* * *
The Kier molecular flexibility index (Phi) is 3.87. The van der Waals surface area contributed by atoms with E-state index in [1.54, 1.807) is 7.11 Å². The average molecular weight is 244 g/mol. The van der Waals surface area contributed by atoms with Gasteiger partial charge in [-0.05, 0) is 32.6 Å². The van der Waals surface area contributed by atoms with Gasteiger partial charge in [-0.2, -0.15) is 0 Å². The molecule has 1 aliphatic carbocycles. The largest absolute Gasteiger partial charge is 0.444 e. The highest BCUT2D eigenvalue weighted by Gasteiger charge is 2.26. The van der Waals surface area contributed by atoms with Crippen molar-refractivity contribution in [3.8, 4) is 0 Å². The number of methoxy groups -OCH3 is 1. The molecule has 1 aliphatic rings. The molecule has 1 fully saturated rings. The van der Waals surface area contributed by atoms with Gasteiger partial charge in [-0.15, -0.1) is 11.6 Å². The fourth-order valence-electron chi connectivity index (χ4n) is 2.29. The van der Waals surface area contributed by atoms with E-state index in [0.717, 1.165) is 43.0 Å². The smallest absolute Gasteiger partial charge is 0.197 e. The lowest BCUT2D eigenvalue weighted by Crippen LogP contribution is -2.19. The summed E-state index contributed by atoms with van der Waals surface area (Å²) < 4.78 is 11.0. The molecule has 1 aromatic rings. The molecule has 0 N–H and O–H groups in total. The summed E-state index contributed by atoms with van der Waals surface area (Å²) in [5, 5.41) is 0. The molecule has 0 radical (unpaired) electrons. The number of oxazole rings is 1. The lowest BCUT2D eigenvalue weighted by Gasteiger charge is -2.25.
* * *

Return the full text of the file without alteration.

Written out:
The Kier molecular flexibility index (Phi) is 3.87. The van der Waals surface area contributed by atoms with E-state index in [1.54, 1.807) is 7.11 Å². The average molecular weight is 244 g/mol. The van der Waals surface area contributed by atoms with Gasteiger partial charge in [-0.05, 0) is 32.6 Å². The van der Waals surface area contributed by atoms with Gasteiger partial charge in [-0.2, -0.15) is 0 Å². The molecule has 1 aliphatic carbocycles. The largest absolute Gasteiger partial charge is 0.444 e. The highest BCUT2D eigenvalue weighted by Gasteiger charge is 2.26. The van der Waals surface area contributed by atoms with Crippen molar-refractivity contribution in [3.8, 4) is 0 Å². The number of methoxy groups -OCH3 is 1. The molecule has 1 aliphatic rings. The molecule has 1 fully saturated rings. The van der Waals surface area contributed by atoms with Gasteiger partial charge in [-0.15, -0.1) is 11.6 Å². The fourth-order valence-electron chi connectivity index (χ4n) is 2.29. The van der Waals surface area contributed by atoms with E-state index in [0.717, 1.165) is 43.0 Å². The smallest absolute Gasteiger partial charge is 0.197 e. The lowest BCUT2D eigenvalue weighted by Crippen LogP contribution is -2.19. The summed E-state index contributed by atoms with van der Waals surface area (Å²) < 4.78 is 11.0. The molecule has 1 aromatic rings. The molecule has 0 N–H and O–H groups in total. The summed E-state index contributed by atoms with van der Waals surface area (Å²) in [5, 5.41) is 0. The molecule has 0 radical (unpaired) electrons. The number of oxazole rings is 1. The lowest BCUT2D eigenvalue weighted by Gasteiger charge is -2.25.